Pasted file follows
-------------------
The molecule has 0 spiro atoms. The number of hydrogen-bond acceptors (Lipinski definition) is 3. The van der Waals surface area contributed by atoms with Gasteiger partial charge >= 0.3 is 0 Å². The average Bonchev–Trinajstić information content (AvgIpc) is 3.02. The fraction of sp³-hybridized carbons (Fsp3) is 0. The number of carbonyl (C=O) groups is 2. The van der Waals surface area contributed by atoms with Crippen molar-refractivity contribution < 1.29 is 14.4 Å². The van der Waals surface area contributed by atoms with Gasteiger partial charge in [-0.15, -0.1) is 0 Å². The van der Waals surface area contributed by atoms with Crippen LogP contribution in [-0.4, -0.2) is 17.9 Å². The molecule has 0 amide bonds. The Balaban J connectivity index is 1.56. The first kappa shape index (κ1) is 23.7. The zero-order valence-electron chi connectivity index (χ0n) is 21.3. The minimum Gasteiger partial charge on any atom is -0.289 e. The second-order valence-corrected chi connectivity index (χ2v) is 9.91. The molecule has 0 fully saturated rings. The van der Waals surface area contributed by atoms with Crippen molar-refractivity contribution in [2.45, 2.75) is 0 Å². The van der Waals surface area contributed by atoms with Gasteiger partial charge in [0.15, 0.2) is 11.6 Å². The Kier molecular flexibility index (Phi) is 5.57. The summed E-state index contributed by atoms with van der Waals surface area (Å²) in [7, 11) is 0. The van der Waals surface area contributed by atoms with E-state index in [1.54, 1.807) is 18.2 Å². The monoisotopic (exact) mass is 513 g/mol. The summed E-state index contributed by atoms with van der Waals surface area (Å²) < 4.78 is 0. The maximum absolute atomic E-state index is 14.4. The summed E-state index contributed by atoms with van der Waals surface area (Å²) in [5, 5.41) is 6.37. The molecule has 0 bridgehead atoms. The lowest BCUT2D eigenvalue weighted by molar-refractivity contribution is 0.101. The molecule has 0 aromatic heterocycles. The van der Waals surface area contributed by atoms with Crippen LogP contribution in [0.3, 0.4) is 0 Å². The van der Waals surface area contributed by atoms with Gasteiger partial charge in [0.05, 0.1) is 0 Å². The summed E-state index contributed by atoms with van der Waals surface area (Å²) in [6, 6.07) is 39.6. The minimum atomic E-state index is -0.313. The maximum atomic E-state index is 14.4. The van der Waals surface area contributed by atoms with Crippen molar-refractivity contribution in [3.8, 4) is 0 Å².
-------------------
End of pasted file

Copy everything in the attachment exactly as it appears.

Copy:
The molecule has 0 spiro atoms. The number of hydrogen-bond acceptors (Lipinski definition) is 3. The van der Waals surface area contributed by atoms with Gasteiger partial charge >= 0.3 is 0 Å². The average Bonchev–Trinajstić information content (AvgIpc) is 3.02. The fraction of sp³-hybridized carbons (Fsp3) is 0. The number of carbonyl (C=O) groups is 2. The van der Waals surface area contributed by atoms with Crippen molar-refractivity contribution < 1.29 is 14.4 Å². The van der Waals surface area contributed by atoms with Gasteiger partial charge in [-0.15, -0.1) is 0 Å². The van der Waals surface area contributed by atoms with Crippen LogP contribution in [-0.4, -0.2) is 17.9 Å². The molecule has 0 amide bonds. The Balaban J connectivity index is 1.56. The first kappa shape index (κ1) is 23.7. The zero-order valence-electron chi connectivity index (χ0n) is 21.3. The minimum Gasteiger partial charge on any atom is -0.289 e. The second-order valence-corrected chi connectivity index (χ2v) is 9.91. The molecule has 0 fully saturated rings. The van der Waals surface area contributed by atoms with Crippen molar-refractivity contribution in [2.45, 2.75) is 0 Å². The van der Waals surface area contributed by atoms with Gasteiger partial charge in [0.15, 0.2) is 11.6 Å². The Kier molecular flexibility index (Phi) is 5.57. The summed E-state index contributed by atoms with van der Waals surface area (Å²) in [7, 11) is 0. The van der Waals surface area contributed by atoms with E-state index in [1.54, 1.807) is 18.2 Å². The monoisotopic (exact) mass is 513 g/mol. The summed E-state index contributed by atoms with van der Waals surface area (Å²) < 4.78 is 0. The maximum absolute atomic E-state index is 14.4. The summed E-state index contributed by atoms with van der Waals surface area (Å²) in [5, 5.41) is 6.37. The molecule has 0 bridgehead atoms. The lowest BCUT2D eigenvalue weighted by molar-refractivity contribution is 0.101. The molecule has 0 aromatic heterocycles. The van der Waals surface area contributed by atoms with Crippen LogP contribution in [0.3, 0.4) is 0 Å². The van der Waals surface area contributed by atoms with Gasteiger partial charge in [0.05, 0.1) is 0 Å². The summed E-state index contributed by atoms with van der Waals surface area (Å²) in [6, 6.07) is 39.6. The minimum atomic E-state index is -0.313. The maximum atomic E-state index is 14.4. The van der Waals surface area contributed by atoms with Crippen molar-refractivity contribution in [3.8, 4) is 0 Å².